Mother Durga – she is gracious, kind, and powerful. She is everything I want to be. I want to have the strength she has in her hands, the mighty presence she has to offer, and shine the way she shines in her colours and jewels.
I was raised in a Muslim family around Muslim friends, and in a country with a majority population of Muslims. Growing up, my knowledge about other religions was very limited. A 13-year-old, I never had the courage and the curiosity to visit a Hindu temple. But since I was my own person now, I gathered all the curiosity that I lacked as a young girl, and walked into another world of wonder and amazement.
As I sat on my rickshaw waiting to reach Dhakeshwari Mondir, I could already smell and see what waited ahead of me – a world completely out of my knowledge, and filled with surprises. Women were dressed in their new outfits. Bangles clanked gracefully, their red saris draped beautifully around them.
As I walked through the gate, I saw what I had seen only with my eyes for years, but that day I felt her majestic presence. There she was, mounted on a tiger, her head held high, and all her weapons of strength firmly clasped in her palms.
I walked in and saw her admirers admiring her, and before I knew it, I was doing the same. The blindfold that I had worn for years was slowly coming off, and I could see. I could see the bright red on womens’ hair parting, the white in their bangles, and the love in their eyes for Mother Durga. My ears could hear the loud but energising musical notes of the dhaak. I could also smell the candles behind me. All my senses were alive, and at their peak.
As I was walked out of the temple area and reached another section of the city, that’s when I sensed the ears and eyes around me. Wherever I went, their eyes followed, and whatever I said was being heard. My red and yellow outfit never grabbed this much attention the ten times I wore it before. But that day it did, mainly because of the red tilok on my forehead. I did not know what was more offending, the snide remarks, or all the unnecessary countless stares.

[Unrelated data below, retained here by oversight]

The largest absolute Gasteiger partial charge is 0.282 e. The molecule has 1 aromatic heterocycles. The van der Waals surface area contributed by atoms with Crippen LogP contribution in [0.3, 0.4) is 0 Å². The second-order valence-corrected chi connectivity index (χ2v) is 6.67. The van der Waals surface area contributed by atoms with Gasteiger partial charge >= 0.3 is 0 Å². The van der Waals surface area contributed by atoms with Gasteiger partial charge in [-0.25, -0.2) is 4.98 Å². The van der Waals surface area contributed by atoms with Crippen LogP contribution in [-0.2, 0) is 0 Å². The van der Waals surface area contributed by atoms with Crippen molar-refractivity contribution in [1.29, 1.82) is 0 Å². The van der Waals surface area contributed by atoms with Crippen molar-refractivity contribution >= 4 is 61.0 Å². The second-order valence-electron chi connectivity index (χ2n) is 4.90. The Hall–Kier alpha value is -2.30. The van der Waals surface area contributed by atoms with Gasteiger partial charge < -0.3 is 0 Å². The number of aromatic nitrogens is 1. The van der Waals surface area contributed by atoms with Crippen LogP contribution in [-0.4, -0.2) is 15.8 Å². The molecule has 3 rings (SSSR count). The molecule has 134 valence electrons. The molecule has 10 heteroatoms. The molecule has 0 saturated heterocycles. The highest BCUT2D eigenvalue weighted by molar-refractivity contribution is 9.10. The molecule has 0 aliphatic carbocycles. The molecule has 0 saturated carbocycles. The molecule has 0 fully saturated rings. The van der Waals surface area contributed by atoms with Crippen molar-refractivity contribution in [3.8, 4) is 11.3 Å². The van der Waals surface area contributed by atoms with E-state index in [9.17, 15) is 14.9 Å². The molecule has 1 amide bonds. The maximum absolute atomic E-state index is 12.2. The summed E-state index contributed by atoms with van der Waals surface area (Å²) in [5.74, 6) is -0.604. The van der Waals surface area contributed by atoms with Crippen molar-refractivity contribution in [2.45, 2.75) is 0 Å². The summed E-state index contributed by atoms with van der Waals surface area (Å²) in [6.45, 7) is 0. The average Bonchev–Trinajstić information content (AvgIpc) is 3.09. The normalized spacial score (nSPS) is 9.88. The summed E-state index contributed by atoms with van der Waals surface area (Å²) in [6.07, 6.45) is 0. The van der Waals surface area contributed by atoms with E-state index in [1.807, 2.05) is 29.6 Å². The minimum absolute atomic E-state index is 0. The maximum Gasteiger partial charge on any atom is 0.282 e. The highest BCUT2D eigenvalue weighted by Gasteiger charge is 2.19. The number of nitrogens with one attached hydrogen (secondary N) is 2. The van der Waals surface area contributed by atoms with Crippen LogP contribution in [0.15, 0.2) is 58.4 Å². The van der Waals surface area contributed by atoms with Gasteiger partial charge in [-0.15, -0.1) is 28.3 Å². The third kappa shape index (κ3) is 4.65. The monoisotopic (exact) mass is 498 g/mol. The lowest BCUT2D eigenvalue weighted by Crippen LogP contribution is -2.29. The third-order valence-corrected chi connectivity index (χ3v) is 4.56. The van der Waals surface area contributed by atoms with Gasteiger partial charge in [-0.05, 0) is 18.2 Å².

I uploaded a photo of myself smiling, sitting inside Dhakeshwari temple along with the bright red tilok on my forehead, as my Facebook profile picture, and wishing everyone the best for this auspicious occasion. In return, I received questions about what exactly my religion was, and spiteful comments about how I was disrespecting our Eid.
First of all, it was hard for me to understand how anyone could ask me about my religion, which is by all means a personal choice, so openly and impolitely. Secondly, I could not grasp exactly how I was not showing respect to Eid by going to a religious event of the Hindu religion.
It made me think about the 8% of the Bangladeshis that belong to the Hindu community. Do all of them have to face such stares every time they step outside their house with their deep red vermillion? Do they get looked down upon because they belong to a minority?
I do not know about others, but did the remarks, stares, and questions bother me? Did they make me hate myself for enjoying and experiencing something new? No, they did not. What I experienced that evening, all those wonderful things, is always going to be a part of me.
I could not comprehend what exactly I had done to offend others’ faiths and beliefs. Was I stopping someone from celebrating what they wanted to celebrate? Or was I judging anyone because they were celebrating an occasion? Yet, all of this was being done to me.
I am not here to point out what is wrong and right in my society, that is another discussion. I am here to say that what I did was not wrong. Years ago, segregation among “coloured” and “non-coloured” individuals was not acceptable. I am only eagerly waiting for the red tilok on my forehead to become acceptable, so that my actions become accepted.